THOU SHALT TINKER

The Australian - The Deal - - First Up - Alec Foege/ TheWall Street Jour­nal

It’s the lat­est trend in re­search and devel­op­ment: pen­cilling in tin­ker­ing time on the com­pany clock. This craze started out with Google’s well-known “20 per cent time” ini­tia­tive, which en­cour­aged em­ploy­ees to spend 20 per cent of their work­ing hours on a project not re­lated to their job de­scrip­tion.

Then came Ap­ple, which early last year launched an in-house tin­ker­ing pro­gram known as Blue Sky – ex­actly the kind of thing fa­mously pro­hib­ited by its late founder Steve Jobs. More re­cently, LinkedIn cre­ated In­Cu­ba­tor, an in-house pro­gra­men-courag­ing the com­pany’s engi­neers to de­velop their own ideas into projects with the lure of be­tween 30 and 90 days away from their reg­u­lar work to fos­ter them.

The un­der­ly­ing idea is the same: Com­pa­nies need in­no­va­tive ideas and prod­ucts, the kind that usu­ally come from start-ups. So why not nur­ture the start-up men­tal­ity in-house and reap all the glory and the prof­its?

Even if done right, in­sti­tu­tion­alised play­time has its lim­its. Manyof to­day’s com­pa­nies have the best of in­ten­tions when they at­tempt to in­spire even the lowli­est drones to step for­ward with their bril­liant pet projects. In prac­tice, how­ever, th­ese struc­tured “fun time” ac­tiv­i­ties can end up the equiv­a­lent of the dreaded cor­po­rate re­treat.

Of course, sched­uled play­time at work is noth­ing new: 3M started its “15 per cent time” pro­gram in 1948. And Hewlett-Packard had tin­ker­ing time sched­uled for Fri­day af­ter­noons af­ter lunch from its ear­li­est days. Both com­pa­nies squeezed key prod­ucts from such free-form cre­ative ses­sions, from Post-it notes to laser prin­ters.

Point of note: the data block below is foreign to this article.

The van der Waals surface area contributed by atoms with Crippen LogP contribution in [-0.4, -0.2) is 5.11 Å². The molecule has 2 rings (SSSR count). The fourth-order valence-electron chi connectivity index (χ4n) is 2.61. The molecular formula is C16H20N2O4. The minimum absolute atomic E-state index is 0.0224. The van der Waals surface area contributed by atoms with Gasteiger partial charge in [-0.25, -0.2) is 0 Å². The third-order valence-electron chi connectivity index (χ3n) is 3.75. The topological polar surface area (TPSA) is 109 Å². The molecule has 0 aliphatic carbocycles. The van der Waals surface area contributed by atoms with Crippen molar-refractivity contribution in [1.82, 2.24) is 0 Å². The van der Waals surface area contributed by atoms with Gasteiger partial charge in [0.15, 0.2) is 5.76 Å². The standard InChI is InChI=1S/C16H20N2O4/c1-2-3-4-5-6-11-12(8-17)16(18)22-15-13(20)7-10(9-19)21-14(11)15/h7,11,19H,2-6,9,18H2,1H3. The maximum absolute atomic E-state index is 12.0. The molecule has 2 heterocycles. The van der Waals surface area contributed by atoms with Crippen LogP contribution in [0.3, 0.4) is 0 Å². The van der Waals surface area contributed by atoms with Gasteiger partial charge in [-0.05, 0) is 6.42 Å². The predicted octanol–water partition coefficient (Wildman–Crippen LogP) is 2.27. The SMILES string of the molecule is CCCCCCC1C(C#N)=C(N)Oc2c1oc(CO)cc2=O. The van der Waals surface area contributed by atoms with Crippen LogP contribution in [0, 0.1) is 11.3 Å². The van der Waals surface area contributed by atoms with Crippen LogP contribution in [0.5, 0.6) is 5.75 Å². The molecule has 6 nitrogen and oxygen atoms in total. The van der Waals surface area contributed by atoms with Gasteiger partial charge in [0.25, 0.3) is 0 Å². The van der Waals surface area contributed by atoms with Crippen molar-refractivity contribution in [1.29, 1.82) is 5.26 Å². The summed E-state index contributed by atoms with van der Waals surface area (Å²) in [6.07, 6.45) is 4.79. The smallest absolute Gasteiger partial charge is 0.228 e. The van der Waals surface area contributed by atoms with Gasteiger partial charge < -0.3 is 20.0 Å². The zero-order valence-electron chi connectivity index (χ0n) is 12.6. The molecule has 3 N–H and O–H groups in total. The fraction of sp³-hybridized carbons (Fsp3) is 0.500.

To­day’s cor­po­rate em­ploy­ees are heav­ily mon­i­tored, in terms of both time and re­sources. For­most of them, be­ing com­manded to tinker at the com­pany’s ex­pense is un­der­stand­ably

EM­PLOY­EES ARE HEAV­ILY MON­I­TORED, IN TERMS OF BOTH TIME AND RE­SOURCES. FOR MOST OF THEM, BE­ING COM­MANDED TO TINKER AT THE COM­PANY’S EX­PENSE

IS UN­DER­STAND­ABLY TER­RI­FY­ING.

ter­ri­fy­ing. In­no­va­tion, at its heart, is a tor­tur­ous and an­ar­chi­cal act. True tinker­ers tend to be dilet­tantes, freeform cre­ative types mo­ti­vated more by cu­rios­ity than by the bot­tom line.

So, if we can­not in­sti­tu­tion­alise tin­ker­ing, how do we get more of it? One rad­i­cal pos­si­bil­ity could be to let the tinker­ers profit more from their in­no­va­tions than the com­pa­nies that are spon­sor­ing them. AToronto-based soft­ware com­pany, Fusenet, al­lows its tech­ni­cal staff to spend ev­ery Fri­day work­ing upon projects of their own de­sign. In­di­vid­ual em­ploy­ees re­tain the rights to any­thing they de­velop. In re­turn, they give Fusenet the right of first re­fusal to in­vest in any re­sult­ing com­mer­cial ven­ture.

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